The easiest way to maintain a positive credit rating is to make sure all your payments are arriving on time. Scheduled and automated payment systems and accounting software go a big way in achieving this. Additionally, keep in mind who are the most likely to make reports — big lenders and suppliers will likely have arrangements in place to report this information automatically, so it is important to keep on top of any repayments or invoices.
Having a business credit card can solve any cash flow issues and can be a lifesaver in maintaining consistency with your payment history. This will not only alleviate any stress about incoming payments but give additional evidence of your businesses ability to manage lines of credit.
Your credit utilisation ratio is the percentage of available credit that is being used by the business. Ideally, this number stays low, demonstrating reliable repayments but also that your business retains flexibility when it comes to on-time payments or unforeseen bills.
Credit utilization ratio = your total debt / your total available credit limit
This doesn’t mean that you acquire credit to not use it, there are a few different ways to make this ratio look as attractive as possible to people financially appraising your business. The first is to pay bills when they arrive rather than letting them pile up at the end of the month. Similarly, you can increase or add a line of credit so that the ratio you are currently utilising is comparatively smaller. A tricky situation to avoid is to be aware of bills that arrive at irregular times of the month or year; making sure these are paid on time will again reduce the strain on your available credit limit.
If you have a regular or close relationship with suppliers, you can get a line of credit directly from them. This will add to your profile or reliability but also can be an avenue through which positive reporting is made to the organisations that determine your business credit score. Positive reporting will boost your score if it has been affected negatively or simply improve your score so it is more attractive, to begin with. Make sure to request for any supplier to report your regular and on-time payments so you can reap the rewards in the form of a respectable credit score.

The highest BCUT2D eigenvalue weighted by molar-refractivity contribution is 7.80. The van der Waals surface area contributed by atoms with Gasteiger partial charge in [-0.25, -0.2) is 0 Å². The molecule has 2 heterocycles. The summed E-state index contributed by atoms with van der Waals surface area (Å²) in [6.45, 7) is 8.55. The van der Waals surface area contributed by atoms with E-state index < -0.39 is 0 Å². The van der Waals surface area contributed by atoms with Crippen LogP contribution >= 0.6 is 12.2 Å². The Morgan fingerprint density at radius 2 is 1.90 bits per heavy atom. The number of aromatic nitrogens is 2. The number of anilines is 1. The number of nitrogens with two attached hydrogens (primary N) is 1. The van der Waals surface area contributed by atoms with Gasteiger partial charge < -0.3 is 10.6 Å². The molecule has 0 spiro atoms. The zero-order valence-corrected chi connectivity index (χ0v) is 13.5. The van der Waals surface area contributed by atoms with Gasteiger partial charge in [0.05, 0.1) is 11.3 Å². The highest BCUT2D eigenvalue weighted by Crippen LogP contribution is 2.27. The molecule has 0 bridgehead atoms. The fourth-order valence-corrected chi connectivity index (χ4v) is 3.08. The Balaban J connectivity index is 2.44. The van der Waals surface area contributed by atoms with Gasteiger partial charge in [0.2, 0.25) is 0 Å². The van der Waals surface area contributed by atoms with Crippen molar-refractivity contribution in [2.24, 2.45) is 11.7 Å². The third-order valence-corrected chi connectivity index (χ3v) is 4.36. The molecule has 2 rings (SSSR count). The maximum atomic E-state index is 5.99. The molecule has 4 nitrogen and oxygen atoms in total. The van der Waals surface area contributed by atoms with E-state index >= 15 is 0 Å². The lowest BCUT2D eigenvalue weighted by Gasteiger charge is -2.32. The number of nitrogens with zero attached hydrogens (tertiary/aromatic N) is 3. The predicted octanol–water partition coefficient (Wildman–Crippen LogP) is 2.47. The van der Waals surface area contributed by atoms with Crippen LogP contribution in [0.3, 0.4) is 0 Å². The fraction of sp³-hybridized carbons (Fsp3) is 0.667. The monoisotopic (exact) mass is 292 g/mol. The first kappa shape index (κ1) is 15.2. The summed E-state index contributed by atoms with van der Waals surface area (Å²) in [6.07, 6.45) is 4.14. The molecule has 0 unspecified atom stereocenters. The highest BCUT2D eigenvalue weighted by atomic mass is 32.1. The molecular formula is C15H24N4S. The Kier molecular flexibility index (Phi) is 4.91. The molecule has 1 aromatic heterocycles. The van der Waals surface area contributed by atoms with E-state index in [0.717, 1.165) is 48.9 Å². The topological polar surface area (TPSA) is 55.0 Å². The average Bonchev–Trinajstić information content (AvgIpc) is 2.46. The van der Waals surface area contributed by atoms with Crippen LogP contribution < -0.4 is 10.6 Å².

Remember, some lenders look to your credit score as a key indicator for long term business success. Lifting your score in small and easy ways can improve the overall image and trustworthiness of your business.
We know small business owners work tooth and nail to ensure that their business is working as efficiently as possible. It can be easy while doing this to forget to attend to your credit rating.
But remember: a bad credit rating isn’t the end of the road. Ensuring, through this set of simple principles, that your credit score positively represents your business can make the pathway to growth an easy one to walk down. When mulling over options around credit rating, the simplest and easy solution is increasing your credit so you are always ready to meet your obligations. A business credit solution that takes all this into account is Archa!